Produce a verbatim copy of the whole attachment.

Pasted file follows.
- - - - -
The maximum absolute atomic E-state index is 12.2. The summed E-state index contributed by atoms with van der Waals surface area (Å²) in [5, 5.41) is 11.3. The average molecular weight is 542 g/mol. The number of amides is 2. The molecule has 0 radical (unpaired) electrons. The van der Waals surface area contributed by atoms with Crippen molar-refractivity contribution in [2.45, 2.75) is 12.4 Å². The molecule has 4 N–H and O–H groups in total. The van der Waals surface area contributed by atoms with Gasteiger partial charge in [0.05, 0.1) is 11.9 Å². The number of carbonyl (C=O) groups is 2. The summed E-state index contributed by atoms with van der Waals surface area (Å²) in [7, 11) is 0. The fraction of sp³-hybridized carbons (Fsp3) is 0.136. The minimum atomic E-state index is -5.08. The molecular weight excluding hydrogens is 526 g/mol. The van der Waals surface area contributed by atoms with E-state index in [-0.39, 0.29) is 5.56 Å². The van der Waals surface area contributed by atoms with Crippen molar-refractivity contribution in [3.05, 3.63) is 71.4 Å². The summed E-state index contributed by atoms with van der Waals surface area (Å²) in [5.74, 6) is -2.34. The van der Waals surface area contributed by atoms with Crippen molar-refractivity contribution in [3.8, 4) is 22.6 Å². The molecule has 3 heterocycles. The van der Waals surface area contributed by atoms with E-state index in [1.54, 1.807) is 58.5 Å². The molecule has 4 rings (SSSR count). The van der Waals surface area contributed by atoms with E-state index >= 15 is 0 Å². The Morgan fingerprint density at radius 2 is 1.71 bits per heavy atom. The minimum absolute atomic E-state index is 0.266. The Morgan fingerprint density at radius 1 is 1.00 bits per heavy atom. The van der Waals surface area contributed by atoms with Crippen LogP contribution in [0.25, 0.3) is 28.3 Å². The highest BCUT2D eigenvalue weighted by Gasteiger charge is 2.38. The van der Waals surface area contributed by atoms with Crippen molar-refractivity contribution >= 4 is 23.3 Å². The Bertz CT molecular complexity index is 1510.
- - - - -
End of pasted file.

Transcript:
The maximum absolute atomic E-state index is 12.2. The summed E-state index contributed by atoms with van der Waals surface area (Å²) in [5, 5.41) is 11.3. The average molecular weight is 542 g/mol. The number of amides is 2. The molecule has 0 radical (unpaired) electrons. The van der Waals surface area contributed by atoms with Crippen molar-refractivity contribution in [2.45, 2.75) is 12.4 Å². The molecule has 4 N–H and O–H groups in total. The van der Waals surface area contributed by atoms with Gasteiger partial charge in [0.05, 0.1) is 11.9 Å². The number of carbonyl (C=O) groups is 2. The summed E-state index contributed by atoms with van der Waals surface area (Å²) in [7, 11) is 0. The fraction of sp³-hybridized carbons (Fsp3) is 0.136. The minimum atomic E-state index is -5.08. The molecular weight excluding hydrogens is 526 g/mol. The van der Waals surface area contributed by atoms with E-state index in [-0.39, 0.29) is 5.56 Å². The van der Waals surface area contributed by atoms with Crippen molar-refractivity contribution in [3.05, 3.63) is 71.4 Å². The summed E-state index contributed by atoms with van der Waals surface area (Å²) in [5.74, 6) is -2.34. The van der Waals surface area contributed by atoms with Crippen molar-refractivity contribution in [3.8, 4) is 22.6 Å². The molecule has 3 heterocycles. The van der Waals surface area contributed by atoms with E-state index in [1.54, 1.807) is 58.5 Å². The molecule has 4 rings (SSSR count). The van der Waals surface area contributed by atoms with E-state index >= 15 is 0 Å². The Morgan fingerprint density at radius 2 is 1.71 bits per heavy atom. The minimum absolute atomic E-state index is 0.266. The Morgan fingerprint density at radius 1 is 1.00 bits per heavy atom. The van der Waals surface area contributed by atoms with Crippen LogP contribution in [0.25, 0.3) is 28.3 Å². The highest BCUT2D eigenvalue weighted by Gasteiger charge is 2.38. The van der Waals surface area contributed by atoms with Crippen molar-refractivity contribution >= 4 is 23.3 Å². The Bertz CT molecular complexity index is 1510.